So do they want to reserve their strength until the army arrives? Avoid a meanness fight? Last time they almost decimated us, but they over half their forces…
Days had passed, and Raiders had shown no signs of fighting. All they did was continue down the main path in the forest.
They know they’ve been found, Fael thought almost two weeks later. Not only the horns, they’re warriors. There’s no way they wouldn’t have noticed us for so long…
“Fael,” his friend whispered. “You must return to the village. You too, Lia”
“I can’t, I—”
“The elders are calling you,” he said, not looking Fael in the eyes. “It’s about the reinforcements from the Kingdom…”
Fael widened his eyes and stood up.
He glanced at the Sand-Dwellers once more before making his way back to the Tribe.
The moment he arrived, everyone turned to him.
Even if no one said anything, he knew there was something wrong. It was plain in their faces.
“What’s wrong?” he asked, looking those closest to him in the eyes. But they all avoided meeting his gaze.
“Fael,” the elder woman said in her grave voice. “The Kingdom won’t send anyone to help.”
Silence filled the clearing after those words.
Fael felt his throat going dry and his mind numb.
“Then…” he managed to say in a hoarse voice. “We’re…”
“Yes.” She closed her eyes to stop her tears. “We are on our own…”
For the first time in weeks, Fael didn’t feel desperate.
Instead, he felt the rage boiling inside him. All the anger and frustration at the situation made the words come out of him.
“Why won’t they send help? Aren’t we supposed to be of the same country? To live under the same king? Those are his enemies! Even if we’ve never seen him, we’re his people! It’s his people his enemy will kill!”
Everyone lowered their eyes. Everyone shared the same feeling.
Lia raced to his side, but even her touch made no difference to quell the man’s rage.
The elder woman turned to the messenger. “Tell Fael.”
“I-I delivered our plea,” he said in a trembling voice.
“So why won’t they help us?” Fael asked, trying not to dish out his feelings on the younger man.
He gulped and looked at the ground, too afraid to look Fael in the eyes.
“They… they said they were having trouble with other invasions too… Because of that, they couldn’t leave the cities unprotected… they could only move large armies when the enemies were close enough…”
“When they get close enough, we’ll be long dead!” Fael screamed, his voice echoing through the trees.
A heavy and dead silence filled the clearing.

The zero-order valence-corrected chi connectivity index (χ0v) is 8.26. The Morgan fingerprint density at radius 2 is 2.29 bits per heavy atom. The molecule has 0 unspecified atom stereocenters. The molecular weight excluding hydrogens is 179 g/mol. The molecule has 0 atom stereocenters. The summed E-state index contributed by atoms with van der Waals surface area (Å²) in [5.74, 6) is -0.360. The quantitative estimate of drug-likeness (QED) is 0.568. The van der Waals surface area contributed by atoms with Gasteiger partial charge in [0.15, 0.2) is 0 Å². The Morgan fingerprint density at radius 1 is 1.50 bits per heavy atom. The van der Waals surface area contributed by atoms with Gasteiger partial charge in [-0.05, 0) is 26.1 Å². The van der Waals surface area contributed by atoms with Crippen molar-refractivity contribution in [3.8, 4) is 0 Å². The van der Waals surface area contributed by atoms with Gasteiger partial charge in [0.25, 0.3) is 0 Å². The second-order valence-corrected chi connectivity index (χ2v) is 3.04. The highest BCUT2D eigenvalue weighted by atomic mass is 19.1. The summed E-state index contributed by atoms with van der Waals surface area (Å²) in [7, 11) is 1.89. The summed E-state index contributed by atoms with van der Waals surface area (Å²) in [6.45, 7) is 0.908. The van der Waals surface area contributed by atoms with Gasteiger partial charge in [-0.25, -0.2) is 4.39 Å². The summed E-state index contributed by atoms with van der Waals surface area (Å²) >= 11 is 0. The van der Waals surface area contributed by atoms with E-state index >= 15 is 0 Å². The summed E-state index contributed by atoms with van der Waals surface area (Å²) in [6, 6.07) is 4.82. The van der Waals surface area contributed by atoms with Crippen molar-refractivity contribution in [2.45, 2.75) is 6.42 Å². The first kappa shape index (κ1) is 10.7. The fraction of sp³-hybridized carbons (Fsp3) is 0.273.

“What are we gonna do…?” someone asked, breaking the silence after a long while.
“Elders! Fael! Lia!” a young girl came running. She halted before them, panting, and put her hands on the knees to catch her breath. “The Sand Crawlers…”
“What! Have they attacked?” Fael asked, almost shaking the girl.
“No… they… send… a message…” she took a deep breath. “They’re waving a white flag.”
“They don’t want to fight?”
“Then what they want?”
The people asked more and more questions no one there could answer.
Fael looked at the elders.
Then the old woman who helped raise him after his grandmother died nodded.
With Lia by his side, he ran back to the watching position.
All those who were fast enough went with him too.
“What are they doing…?” Fael asked, more to him than to those around him.
The group of Sand-Dwellers they had been watching still marched.
But they had changed their formation.
Now they walked in spear formation, with the warriors on the outer part to protect the inner people.
But those on the head of the formation, instead of a weapon, carried and waved a white flag.
“They’ve been doing this for a while now,” a boy who had been left in the watch informed them.
Fael understood right away.
“They want safe passage through the forest…”
They don’t plan to fight us…
“What are we gonna do?” Lia asked.
Fael never took his eyes from the flag, watching the head of the spear as the group moved on.
Despite the flags, the warriors on the outer part of the formation still carried their weapons.
But they’re making sure it’s pointed to the ground… could that be a sign of no confrontation to their people…?
“Fael…” Lia grabbed his hand, watching the invaders by his side.
Fael’s breathing becoming fast and shallow.
He knew what would happen if they allowed the Sand-Crawlers to pass freely through their forest.
The kingdom will brand us traitors for not fighting the sworn enemies of the King.
They’ll kill the leaders… Including me… But then the tragedy of ten years ago won’t happen again…
After a long time, the elders arrived. They already knew the situation.
“The other groups are doing the same thing,” one elder said.
She watched the flag for a long time before turned to the young man.
“We’re old. We don’t mind dying if it means the survival of the youngsters…”
She stopped talking, leaving the unspoken words in the air.
What about you?
Fael turned from the woman to the invaders.
“I don’t want to see my friend and loved ones dying… not again… not because of a fight that isn’t ours…”